Increased plasma dronabinol concentrations predicted with concomitant use of ritonavir25

No effect observed on plasma concentrations of HIV protease inhibitors with smoked (marijuana) or oral cannabinoids (dronabinol)2

Reduction in dronabinol dosage may be necessary if used concomitantly with ritonavir; caution advised25


Enhanced effects of oral delta-9-tetrahydrocannabinol observed during opiate receptor blockade18 24

Sympathomimetic agents (e.g., amphetamines, cocaine)

Possible additive hypertension, tachycardia, and cardiotoxicity1


Increased theophylline metabolism reported with marijuana smoking, similar to that reported following tobacco smoking1

Marinol Pharmacokinetics



About 90–95% absorbed after oral administration, but only 10–20% of administered dose reaches systemic circulation because of first-pass hepatic metabolism and high lipid solubility.1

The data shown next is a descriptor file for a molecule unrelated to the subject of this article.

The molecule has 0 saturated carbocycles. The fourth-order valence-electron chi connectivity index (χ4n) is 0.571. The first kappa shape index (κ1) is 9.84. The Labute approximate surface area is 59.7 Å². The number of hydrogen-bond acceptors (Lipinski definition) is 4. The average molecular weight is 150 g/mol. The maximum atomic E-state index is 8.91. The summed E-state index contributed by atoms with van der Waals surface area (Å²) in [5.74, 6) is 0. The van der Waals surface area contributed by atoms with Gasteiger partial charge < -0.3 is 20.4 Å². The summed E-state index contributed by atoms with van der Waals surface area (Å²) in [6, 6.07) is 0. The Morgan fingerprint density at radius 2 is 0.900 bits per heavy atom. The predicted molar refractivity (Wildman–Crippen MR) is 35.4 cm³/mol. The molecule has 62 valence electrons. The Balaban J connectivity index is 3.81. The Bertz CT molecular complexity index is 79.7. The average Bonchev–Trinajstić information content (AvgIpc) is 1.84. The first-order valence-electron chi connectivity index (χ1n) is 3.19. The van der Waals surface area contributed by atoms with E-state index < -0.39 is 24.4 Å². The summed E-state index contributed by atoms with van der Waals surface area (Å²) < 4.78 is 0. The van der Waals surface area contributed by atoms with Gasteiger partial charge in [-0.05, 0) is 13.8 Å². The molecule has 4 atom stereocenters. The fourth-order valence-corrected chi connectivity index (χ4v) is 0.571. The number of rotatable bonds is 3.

Steady-state cannabinoid concentrations achieved within about 2 weeks following chronic oral administration.1


Approximately 0.5–1 hour after oral administration.1

Peak effect occurs 2–4 hours after oral administration.1


Appetite stimulant effect may persist ≥24 hours after oral administration.1

Psychoactive effects continue 4–6 hours after oral administration.1



Volume of distribution: 10 L/kg (highly lipid soluble).1

Distributes into and is concentrated in milk.1

Plasma Protein Binding

Approximately 97% for dronabinol and its metabolites.1



Undergoes extensive first-pass hepatic metabolism, principally by microsomal hydroxylation, to active and inactive metabolites.1 Dronabinol and its major active metabolite, 11-hydroxy-delta-9-THC, are present in plasma in approximately equal concentrations.1

Elimination Route